• karl — 1:05 PM on June 18, 2012

    Next step: Linux.

  • steve — 1:05 PM on June 18, 2012

    Hi Rob,

    Premiere Pro CS6 is offered via subscription:
    http://www.adobe.com/products/premiere/buying-guide-subscriptions.html

    Here’s the full list of individual products offerred:
    http://www.adobe.com/products/creativesuite/cssubscription.html

    regards,
    steve

    [Beat me to it; thanks, Steve. –J.]

    • Rob — 2:02 PM on June 18, 2012

      Thanks, that’s what I was remembering. If you don’t mind my saying so, it wouldn’t hurt if your Creative Cloud page reminded people that if they don’t need all the features and programs included in Creative Cloud, they can purchase subscriptions to individual programs, with a link to a summary subscriptions pages which has links for each program. Maybe your marketing is so balkanized that the CC people don’t want to divert purchasers to the subscription alternative, but from a user point of view it would be useful information.

  • SBG — 1:12 PM on June 18, 2012

    Most of my thoughts on Creative Cloud revolve around trying to protect myself from getting caught with something I need in there when Adobe does something like discontinue a product (think Version Cue) or make another adversarial move against their customers (think “last-version-only upgrades”).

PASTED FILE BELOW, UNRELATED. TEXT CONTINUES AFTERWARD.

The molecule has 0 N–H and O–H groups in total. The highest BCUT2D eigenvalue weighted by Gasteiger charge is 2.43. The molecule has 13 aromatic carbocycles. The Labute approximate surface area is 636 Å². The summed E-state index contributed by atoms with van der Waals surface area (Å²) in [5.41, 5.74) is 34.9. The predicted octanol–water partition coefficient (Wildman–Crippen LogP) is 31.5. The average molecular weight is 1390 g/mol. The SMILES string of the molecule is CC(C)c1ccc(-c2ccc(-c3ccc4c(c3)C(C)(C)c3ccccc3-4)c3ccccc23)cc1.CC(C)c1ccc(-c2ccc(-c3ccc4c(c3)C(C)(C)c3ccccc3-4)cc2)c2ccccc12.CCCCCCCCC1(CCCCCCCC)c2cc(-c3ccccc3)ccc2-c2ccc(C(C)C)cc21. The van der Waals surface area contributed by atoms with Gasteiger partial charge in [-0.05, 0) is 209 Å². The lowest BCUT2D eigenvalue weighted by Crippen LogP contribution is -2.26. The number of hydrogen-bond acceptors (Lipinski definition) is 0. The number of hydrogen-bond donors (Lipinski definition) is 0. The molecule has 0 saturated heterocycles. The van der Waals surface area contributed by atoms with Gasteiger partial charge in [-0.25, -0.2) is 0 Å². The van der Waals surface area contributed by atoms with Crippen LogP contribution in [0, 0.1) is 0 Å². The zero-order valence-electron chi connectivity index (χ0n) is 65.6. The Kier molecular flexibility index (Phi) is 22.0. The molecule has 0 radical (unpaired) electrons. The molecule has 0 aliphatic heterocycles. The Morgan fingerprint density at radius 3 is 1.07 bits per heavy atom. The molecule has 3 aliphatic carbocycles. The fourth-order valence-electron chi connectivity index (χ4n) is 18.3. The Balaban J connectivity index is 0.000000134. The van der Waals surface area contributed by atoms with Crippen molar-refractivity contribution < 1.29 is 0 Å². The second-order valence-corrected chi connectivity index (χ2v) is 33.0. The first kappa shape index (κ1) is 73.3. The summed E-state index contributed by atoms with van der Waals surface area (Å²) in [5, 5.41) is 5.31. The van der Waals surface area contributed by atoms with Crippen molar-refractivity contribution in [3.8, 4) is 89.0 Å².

God knows it needs a whole lot of UX work – particularly for new users.

  • Robin — 1:14 PM on June 18, 2012

    I would like what Stu Maschwitz suggests in this article, please: http://bit.ly/LITqd1

    “Along with CS6, Adobe unveiled Creative Cloud, which includes subscription pricing for the Creative Suite applications. But is that really what After Effects power-users need from “the cloud?” What if that subscription also gave me access to a cloud-based render farm that is constantly Backblaze-syncing with my work directories and is ready to instantaneously render my 1,000-frame animation on 1,000 virtual machines at the push of a button?”

  • Nate — 1:25 PM on June 18, 2012

    Preference syncing would be great!